twitch 2 Atp2a2 NM_009722
    A_52_P81038 Similar to RIKEN cDNA 4832428D23 gene 470 −0.9450 −1.2110 −1.1770 −1.1110 0.1448
    LOC433294 AK041301
    A_52_P1101647 Ankyrin repeat and SOCS box-containing protein 471 −0.9440 −1.2250 −1.1820 −1.1170 0.1514
    15 Asb15 AK079418
    A_52_P40777 Rho GTPase activating protein 12 Arhgap12 472 −0.6940 −1.1030 −1.5970 −1.1313 0.4522
    AK037784
    A_51_P408989 RIKEN cDNA 2810055F11 gene 2810055F11Rik 473 −1.1770 −1.1250 −1.2020 −1.1680 0.0393
    NM_026038
    A_51_P357606 Phytanoyl-CoA dioxygenase domain containing 1 474 −1.3340 −1.2820 −0.9310 −1.1823 0.2192
    Phyhd1 NM_172267
    A_51_P389265 Adiponutrin Adpn NM_054088 475 −1.2810 −1.2770 −1.0670 −1.2083 0.1224
    A_51_P439426 acetyl-Coenzyme A carboxylase alpha Acac 476 −1.7690 −1.0400 −0.9340 −1.2477 0.4546
    NM_133360
    A_51_P140237 Four and a half LIM domains 2 Fhl2 NM_010212 477 −1.5080 −1.5360 −0.8530 −1.2990 0.3865
    A_51_P212491 6-phosphofructo-2-kinase/fructose-2,6- 458 −1.3170 −1.3830 −1.2800 −1.3267 0.0522
    biphosphatase 3 Pfkfb3 NM_133232
    A_52_P395228 Nicotinamide nucleotide transhydrogenase Nnt 478 −1.4990 −1.2990 −1.2180 −1.3387 0.1446
    NM_008710
    A_51_P451075 ATPase, Ca++ transporting, cardiac muscle, slow 469 −1.3930 −1.3400 −1.3490 −1.3607 0.0284
    twitch 2 Atp2a2 NM_009722
    A_51_P387239 Interferon inducible GTPase 1 ligp1 NM_021792 479 −1.5740 −1.6010 −1.0210 −1.3987 0.3273
    A_51_P465582 Haloacid dehalogenase-like hydrolase domain 480 −1.8530 −1.2230 −1.1830 −1.4197 0.3758
    containing 3 Hdhd3 NM_024257
    A_51_P470715 Cytokine inducible SH2-containing protein Cish 481 −1.2390 −1.7290 −1.3000 −1.4227 0.2670
    NM_009895
    A_52_P171166 cDNA sequence BC048679 BC048679 482 −1.6960 −1.3070 −1.3690 −1.4573 0.2090
    NM_183143
    A_51_P123879 Steroid 5 alpha-reductase 2-like 2 Srd5a2l2 483 −1.8060 −1.3600 −1.8480 −1.6713 0.2704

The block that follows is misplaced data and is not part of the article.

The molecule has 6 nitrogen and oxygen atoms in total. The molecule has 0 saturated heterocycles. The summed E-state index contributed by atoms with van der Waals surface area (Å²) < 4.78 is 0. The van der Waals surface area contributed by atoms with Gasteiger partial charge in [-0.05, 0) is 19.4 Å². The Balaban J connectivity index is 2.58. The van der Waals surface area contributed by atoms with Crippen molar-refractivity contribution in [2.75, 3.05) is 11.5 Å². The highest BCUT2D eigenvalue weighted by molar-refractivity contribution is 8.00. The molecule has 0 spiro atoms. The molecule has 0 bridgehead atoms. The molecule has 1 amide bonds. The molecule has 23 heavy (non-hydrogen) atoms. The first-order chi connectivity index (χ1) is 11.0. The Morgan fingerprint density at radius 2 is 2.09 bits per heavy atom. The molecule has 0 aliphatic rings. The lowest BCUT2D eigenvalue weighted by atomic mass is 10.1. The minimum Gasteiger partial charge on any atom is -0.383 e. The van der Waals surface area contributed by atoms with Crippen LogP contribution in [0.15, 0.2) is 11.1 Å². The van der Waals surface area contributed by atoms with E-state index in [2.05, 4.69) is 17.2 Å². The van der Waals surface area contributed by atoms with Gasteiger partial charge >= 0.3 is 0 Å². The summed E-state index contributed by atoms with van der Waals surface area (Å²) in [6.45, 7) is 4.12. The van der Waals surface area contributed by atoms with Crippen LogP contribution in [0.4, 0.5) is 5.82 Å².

NM_153801
    A_51_P110830 A disintegrin-like and metalloprotease (reprolysin 216 −1.9670 −1.4160 −1.7400 −1.7077 0.2769
    type) with thrombospondin type 1 motif, 8 Adamts8
    NM_013906
    A_52_P413395 Sarcolipin Sln NM_025540 161 −1.8150 −1.7600 −1.5900 −1.7217 0.1173
    A_52_P100252 Fatty acid synthase Fasn AK080374 484 −1.1940 −1.8030 −2.2670 −1.7547 0.5381
    A_51_P161308 Solute carrier family 22 (organic cation 485 −1.8190 −2.0430 −1.6100 −1.8240 0.2165
    transporter), member 2 Slc22a2 NM_013667
    A_51_P408729 3-phosphoglycerate dehydrogenase Phgdh 486 −1.7310 −1.9680 −1.9010 −1.8667 0.1222
    NM_016966
    A_52_P509020 A disintegrin-like and metalloprotease (reprolysin 216 −2.3950 −1.5440 −1.7300 −1.8897 0.4474
    type) with thrombospondin type 1 motif, 8 Adamts8
    NM_013906
    A_51_P321126 Fatty acid synthase Fasn AK080374 484 −1.1730 −2.1560 −2.4010 −1.9100 0.6499
    A_52_P547662 Purinergic receptor P2Y, G-protein coupled 1 487 −3.9400 −3.5340 −3.9930 −3.8223 0.2511
    P2ry1 NM_008772
    A_51_P239673 Hypoxanthine guanine phosphoribosyl transferase 488 −4.2080 −4.6210 −4.8350 −4.5547 0.3187
    1 Hprt1 NM_013556
    a,bThe data is presented in the same fashion as described hereinabove with respect to Tables 1 and 2.
  • Example 4 Gene Expression Analysis of Human Tenocytes with and without Exposure to Interleukin 1β
  • [0212]
    Human tendon epitenon cells from the flexor digitorum profundus (FDP) were collected from surgical specimens and were maintained in Medium 199 (GIBCO®, Invitrogen Corp., Carlsbad, Calif., United States of America) containing 10% fetal bovine serum (FBS; HyClone, Logan, Utah, United States of America), 20 mM Hepes (pH 7.2; GIBCO®), 1% penicillin/streptomycin solution (GIBCO®). Cells were allowed to attach and spread for 24 hours before addition of 100 pM recombinant human IL-1β (rhIL-1β). The serum concentration was reduced from 10% to 2% upon addition of rhIL-1β. Culture medium was changed daily. Cells at passage 3 were treated with 100 pM IL-1β for 6 hours, and untreated cells after an equivalent time in culture were used as controls.
  • [0213]
    For the human tenocytes treated with or without IL-1β, about 3600 genes out of 20 k were changed at least about 2 fold, 1000 genes were changed at least about 4 fold, 275 genes were changed at least about 8 fold, 80 genes were changed at least about 16 fold, 22 genes were changed at least about 32 fold, and 3 genes were changed at least about 64 fold. Expression level differences of some of the MMPs were among the most dramatic changes observed. However, the alteration of mucin gene expression by IL-1β was one of several unexpected findings.
  • [0000]
    TABLE 4
    Comparison of Gene Expression Levels Between Human Tenocytes Exposed In Vitro to
    Human Recombinant IL-1β Versus Unexposed Human Tenocytesa
    SEQ +1L-1β
    ID vs.
    CLID NAMEb NO. Control
    A. Genes Upregulated at Least Eight Fold by hIL-1β Treatment
    CGEN_HUM_1006382_1 CXCL2 Chemokine (C—X—C motif) ligand 2 NM_002089 489 6.3150
    CGEN_HUM_1009916_1 CXCL3 Chemokine (C—X—C motif) ligand 3 NM_002090 490 5.5610
    CGEN_HUM_1011980_1 G0S2 Putative lymphocyte G0/G1 switch gene NM_015714 491 5.5430
    CGEN_HUM_1012345_1 COL1A2 Collagen, type I, alpha 2 L47668 492 5.2770